Although it is not that widespread in Africa, it does not mean that we are operating with obsolete systems. Far from that, it looks like the region has taken a careful approach in transitioning to such technological systems. This for me is the best approach. You don’t jump onto any new technology without proper assessment of its benefits to the sustenance of safety and security.

I am aware that ASECNA, which is the air navigation provider in most French speaking countries in Africa, is working towards the extension of EGNOS services to Africa. This is a laudable project which obviously will serve as alternative to the use of Instrument Landing System (ILS) for airports. EGNOS is Europe’s version of the Satellite Based Augmentation System (SBAS) and is currently in use in Europe. I hope we can do same to cement our status as one of the continents with enviable safety records.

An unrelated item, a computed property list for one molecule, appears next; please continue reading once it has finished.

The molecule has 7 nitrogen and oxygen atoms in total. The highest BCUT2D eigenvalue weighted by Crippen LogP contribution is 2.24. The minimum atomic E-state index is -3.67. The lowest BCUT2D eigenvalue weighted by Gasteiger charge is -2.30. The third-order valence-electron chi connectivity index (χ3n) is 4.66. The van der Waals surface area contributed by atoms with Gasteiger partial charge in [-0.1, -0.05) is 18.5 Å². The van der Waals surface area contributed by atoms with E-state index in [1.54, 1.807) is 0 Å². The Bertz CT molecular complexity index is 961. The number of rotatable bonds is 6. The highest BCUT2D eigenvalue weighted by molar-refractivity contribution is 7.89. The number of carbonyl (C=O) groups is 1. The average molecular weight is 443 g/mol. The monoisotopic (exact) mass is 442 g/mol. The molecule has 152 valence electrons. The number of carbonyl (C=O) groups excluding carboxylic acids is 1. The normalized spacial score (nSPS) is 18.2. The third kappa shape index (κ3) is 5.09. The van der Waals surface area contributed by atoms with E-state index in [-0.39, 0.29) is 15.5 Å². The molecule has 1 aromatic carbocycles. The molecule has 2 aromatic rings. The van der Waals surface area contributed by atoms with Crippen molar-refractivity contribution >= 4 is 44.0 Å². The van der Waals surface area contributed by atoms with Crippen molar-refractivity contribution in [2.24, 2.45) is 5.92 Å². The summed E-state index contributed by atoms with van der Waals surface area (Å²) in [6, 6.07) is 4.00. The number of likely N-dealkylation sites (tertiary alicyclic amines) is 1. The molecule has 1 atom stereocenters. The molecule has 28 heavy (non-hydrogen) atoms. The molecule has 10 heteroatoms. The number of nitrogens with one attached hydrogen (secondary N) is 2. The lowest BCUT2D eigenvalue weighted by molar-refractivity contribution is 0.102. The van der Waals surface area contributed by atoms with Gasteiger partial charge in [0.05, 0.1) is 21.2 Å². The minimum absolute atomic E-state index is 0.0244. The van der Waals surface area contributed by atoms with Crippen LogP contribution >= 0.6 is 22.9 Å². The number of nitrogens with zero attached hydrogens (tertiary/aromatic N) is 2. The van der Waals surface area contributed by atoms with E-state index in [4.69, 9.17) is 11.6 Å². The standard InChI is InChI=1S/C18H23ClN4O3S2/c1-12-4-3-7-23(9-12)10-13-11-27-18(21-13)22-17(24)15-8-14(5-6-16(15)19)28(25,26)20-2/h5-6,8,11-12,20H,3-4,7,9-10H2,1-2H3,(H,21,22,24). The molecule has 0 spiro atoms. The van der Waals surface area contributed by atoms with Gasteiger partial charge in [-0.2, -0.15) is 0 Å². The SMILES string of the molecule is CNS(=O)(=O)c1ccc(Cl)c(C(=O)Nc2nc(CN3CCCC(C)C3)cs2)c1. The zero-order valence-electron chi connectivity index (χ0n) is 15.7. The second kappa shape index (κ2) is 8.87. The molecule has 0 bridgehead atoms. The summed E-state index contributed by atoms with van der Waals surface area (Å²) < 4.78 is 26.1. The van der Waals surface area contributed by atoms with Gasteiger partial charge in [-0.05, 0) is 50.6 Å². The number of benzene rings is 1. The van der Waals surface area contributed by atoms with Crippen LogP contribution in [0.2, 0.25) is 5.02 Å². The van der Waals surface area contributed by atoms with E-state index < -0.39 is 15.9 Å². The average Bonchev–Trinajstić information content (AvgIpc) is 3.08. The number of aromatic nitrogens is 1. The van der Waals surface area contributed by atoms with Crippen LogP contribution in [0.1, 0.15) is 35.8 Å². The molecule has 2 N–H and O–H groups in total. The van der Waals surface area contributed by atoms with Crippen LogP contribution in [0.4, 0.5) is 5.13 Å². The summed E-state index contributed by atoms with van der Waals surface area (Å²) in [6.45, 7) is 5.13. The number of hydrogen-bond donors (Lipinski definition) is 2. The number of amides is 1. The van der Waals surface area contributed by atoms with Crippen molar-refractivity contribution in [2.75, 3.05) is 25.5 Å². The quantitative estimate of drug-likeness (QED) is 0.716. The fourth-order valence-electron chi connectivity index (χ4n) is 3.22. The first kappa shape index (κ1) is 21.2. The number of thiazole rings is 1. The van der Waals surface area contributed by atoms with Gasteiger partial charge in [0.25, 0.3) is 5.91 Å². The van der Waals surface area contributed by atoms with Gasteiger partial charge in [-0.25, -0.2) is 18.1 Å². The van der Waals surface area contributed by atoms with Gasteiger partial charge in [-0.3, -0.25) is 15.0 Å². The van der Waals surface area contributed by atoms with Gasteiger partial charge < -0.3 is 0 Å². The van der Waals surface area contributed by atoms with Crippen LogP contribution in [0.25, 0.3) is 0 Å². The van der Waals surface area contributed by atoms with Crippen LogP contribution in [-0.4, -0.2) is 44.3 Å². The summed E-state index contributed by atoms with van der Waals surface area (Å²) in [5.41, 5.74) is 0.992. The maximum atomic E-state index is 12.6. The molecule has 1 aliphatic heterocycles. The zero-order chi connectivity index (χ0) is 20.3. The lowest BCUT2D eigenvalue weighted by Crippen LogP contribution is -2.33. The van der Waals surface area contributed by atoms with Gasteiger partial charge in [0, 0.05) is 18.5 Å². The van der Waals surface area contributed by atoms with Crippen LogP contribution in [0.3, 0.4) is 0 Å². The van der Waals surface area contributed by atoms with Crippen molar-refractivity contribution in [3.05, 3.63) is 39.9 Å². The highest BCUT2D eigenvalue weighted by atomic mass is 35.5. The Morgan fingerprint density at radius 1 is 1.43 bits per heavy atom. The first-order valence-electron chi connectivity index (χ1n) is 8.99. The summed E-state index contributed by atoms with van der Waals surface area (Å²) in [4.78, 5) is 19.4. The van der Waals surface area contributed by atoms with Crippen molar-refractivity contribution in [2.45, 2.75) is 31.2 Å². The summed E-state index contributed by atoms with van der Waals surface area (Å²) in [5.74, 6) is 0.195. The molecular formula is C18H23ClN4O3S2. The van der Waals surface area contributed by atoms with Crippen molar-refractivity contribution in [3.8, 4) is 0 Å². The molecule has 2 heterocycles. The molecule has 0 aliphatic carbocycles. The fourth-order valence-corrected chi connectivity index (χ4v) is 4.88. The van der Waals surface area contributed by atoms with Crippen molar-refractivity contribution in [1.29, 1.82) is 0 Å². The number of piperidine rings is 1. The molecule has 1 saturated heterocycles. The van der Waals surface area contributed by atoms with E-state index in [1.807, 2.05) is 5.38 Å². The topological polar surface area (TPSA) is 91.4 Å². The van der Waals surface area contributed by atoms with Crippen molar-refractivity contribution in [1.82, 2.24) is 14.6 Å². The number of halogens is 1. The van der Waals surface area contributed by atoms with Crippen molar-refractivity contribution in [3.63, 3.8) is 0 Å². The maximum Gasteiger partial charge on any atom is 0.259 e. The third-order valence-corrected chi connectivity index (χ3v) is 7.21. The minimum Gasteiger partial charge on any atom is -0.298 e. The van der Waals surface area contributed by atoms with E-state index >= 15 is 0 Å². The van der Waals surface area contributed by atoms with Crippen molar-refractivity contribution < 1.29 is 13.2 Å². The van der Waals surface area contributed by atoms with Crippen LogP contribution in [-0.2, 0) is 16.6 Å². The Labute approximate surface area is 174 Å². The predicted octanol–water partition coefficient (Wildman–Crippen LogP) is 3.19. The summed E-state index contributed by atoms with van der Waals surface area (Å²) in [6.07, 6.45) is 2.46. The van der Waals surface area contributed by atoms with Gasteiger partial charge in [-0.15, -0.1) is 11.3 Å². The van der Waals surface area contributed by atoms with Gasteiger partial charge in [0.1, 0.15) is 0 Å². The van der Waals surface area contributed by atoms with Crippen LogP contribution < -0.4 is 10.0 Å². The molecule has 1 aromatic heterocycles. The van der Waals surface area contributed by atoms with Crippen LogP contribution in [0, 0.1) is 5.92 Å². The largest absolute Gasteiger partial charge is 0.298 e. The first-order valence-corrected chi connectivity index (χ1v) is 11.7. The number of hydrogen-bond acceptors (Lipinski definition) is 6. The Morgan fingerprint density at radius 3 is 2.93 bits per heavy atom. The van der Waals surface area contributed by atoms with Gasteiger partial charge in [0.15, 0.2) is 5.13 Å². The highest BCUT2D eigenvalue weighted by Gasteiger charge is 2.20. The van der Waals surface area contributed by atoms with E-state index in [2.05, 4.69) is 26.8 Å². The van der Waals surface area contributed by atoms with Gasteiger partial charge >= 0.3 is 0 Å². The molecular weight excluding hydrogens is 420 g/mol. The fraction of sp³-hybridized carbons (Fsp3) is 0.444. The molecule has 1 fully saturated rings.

Q: Training and re-training of ATSEPs in Africa is crucial but there seems to be some cog in the wheel of progress. Can you enumerate these challenges and the way forward?

A: The issue is about cost. Most ANSPs are putting profits above safety. They feel it costs so much to invest in ATSEP training due to the participants involved. For me, failure to train and perform refresher training for the ATSEPs should not be tolerated at all. If we understand the industry we operate, this issue of ATSEP training should not even become an issue because it should be automatic. Training is important and any ANSP or civil aviation organization that shuns training is dangerous and must be monitored.

Q: What is your major expectation for African ATSEPs at the ICAO Assembly 40TH Session?

A: My major expectation at the Assembly is that ICAO would move for the amendment of Annex 1 to recognize ATSEPs.

Q: How do you see African ATSEPs in the next five years?

A: If we follow what we have set out for ourselves to achieve collectively, then a lot more experts will emerge to reduce the dependency on foreign experts.